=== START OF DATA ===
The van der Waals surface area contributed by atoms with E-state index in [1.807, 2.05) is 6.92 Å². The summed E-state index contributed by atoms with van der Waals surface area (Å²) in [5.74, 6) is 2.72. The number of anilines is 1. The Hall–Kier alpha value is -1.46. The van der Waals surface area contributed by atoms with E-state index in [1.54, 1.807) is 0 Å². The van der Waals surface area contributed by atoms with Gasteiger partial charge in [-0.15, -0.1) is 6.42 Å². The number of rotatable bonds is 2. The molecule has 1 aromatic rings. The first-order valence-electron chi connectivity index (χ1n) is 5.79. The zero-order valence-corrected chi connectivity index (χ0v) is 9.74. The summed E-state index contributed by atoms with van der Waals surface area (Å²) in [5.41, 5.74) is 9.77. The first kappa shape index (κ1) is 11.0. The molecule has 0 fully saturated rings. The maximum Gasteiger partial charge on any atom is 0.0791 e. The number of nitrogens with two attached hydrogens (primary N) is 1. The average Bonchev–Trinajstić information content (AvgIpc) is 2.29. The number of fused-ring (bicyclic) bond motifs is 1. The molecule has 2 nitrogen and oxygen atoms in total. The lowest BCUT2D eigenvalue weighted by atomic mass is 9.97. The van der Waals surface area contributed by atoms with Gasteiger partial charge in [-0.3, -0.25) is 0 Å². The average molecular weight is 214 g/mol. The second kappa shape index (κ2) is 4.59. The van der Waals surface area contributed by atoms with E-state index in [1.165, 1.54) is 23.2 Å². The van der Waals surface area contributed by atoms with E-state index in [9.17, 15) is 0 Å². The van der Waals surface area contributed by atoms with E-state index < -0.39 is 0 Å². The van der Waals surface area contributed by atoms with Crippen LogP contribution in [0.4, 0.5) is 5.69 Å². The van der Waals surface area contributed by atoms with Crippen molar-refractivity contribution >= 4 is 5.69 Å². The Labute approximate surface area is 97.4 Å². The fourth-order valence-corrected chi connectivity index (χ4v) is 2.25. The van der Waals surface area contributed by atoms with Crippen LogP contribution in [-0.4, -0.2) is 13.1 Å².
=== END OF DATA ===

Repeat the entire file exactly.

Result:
The van der Waals surface area contributed by atoms with E-state index in [1.807, 2.05) is 6.92 Å². The summed E-state index contributed by atoms with van der Waals surface area (Å²) in [5.74, 6) is 2.72. The number of anilines is 1. The Hall–Kier alpha value is -1.46. The van der Waals surface area contributed by atoms with E-state index in [1.54, 1.807) is 0 Å². The van der Waals surface area contributed by atoms with Gasteiger partial charge in [-0.15, -0.1) is 6.42 Å². The number of rotatable bonds is 2. The molecule has 1 aromatic rings. The first-order valence-electron chi connectivity index (χ1n) is 5.79. The zero-order valence-corrected chi connectivity index (χ0v) is 9.74. The summed E-state index contributed by atoms with van der Waals surface area (Å²) in [5.41, 5.74) is 9.77. The first kappa shape index (κ1) is 11.0. The molecule has 0 fully saturated rings. The maximum Gasteiger partial charge on any atom is 0.0791 e. The number of nitrogens with two attached hydrogens (primary N) is 1. The average Bonchev–Trinajstić information content (AvgIpc) is 2.29. The number of fused-ring (bicyclic) bond motifs is 1. The molecule has 2 nitrogen and oxygen atoms in total. The lowest BCUT2D eigenvalue weighted by atomic mass is 9.97. The van der Waals surface area contributed by atoms with Gasteiger partial charge in [-0.3, -0.25) is 0 Å². The average molecular weight is 214 g/mol. The second kappa shape index (κ2) is 4.59. The van der Waals surface area contributed by atoms with E-state index in [1.165, 1.54) is 23.2 Å². The van der Waals surface area contributed by atoms with E-state index in [9.17, 15) is 0 Å². The van der Waals surface area contributed by atoms with E-state index < -0.39 is 0 Å². The van der Waals surface area contributed by atoms with Crippen LogP contribution in [0.4, 0.5) is 5.69 Å². The van der Waals surface area contributed by atoms with Crippen molar-refractivity contribution >= 4 is 5.69 Å². The Labute approximate surface area is 97.4 Å². The fourth-order valence-corrected chi connectivity index (χ4v) is 2.25. The van der Waals surface area contributed by atoms with Crippen LogP contribution in [-0.4, -0.2) is 13.1 Å².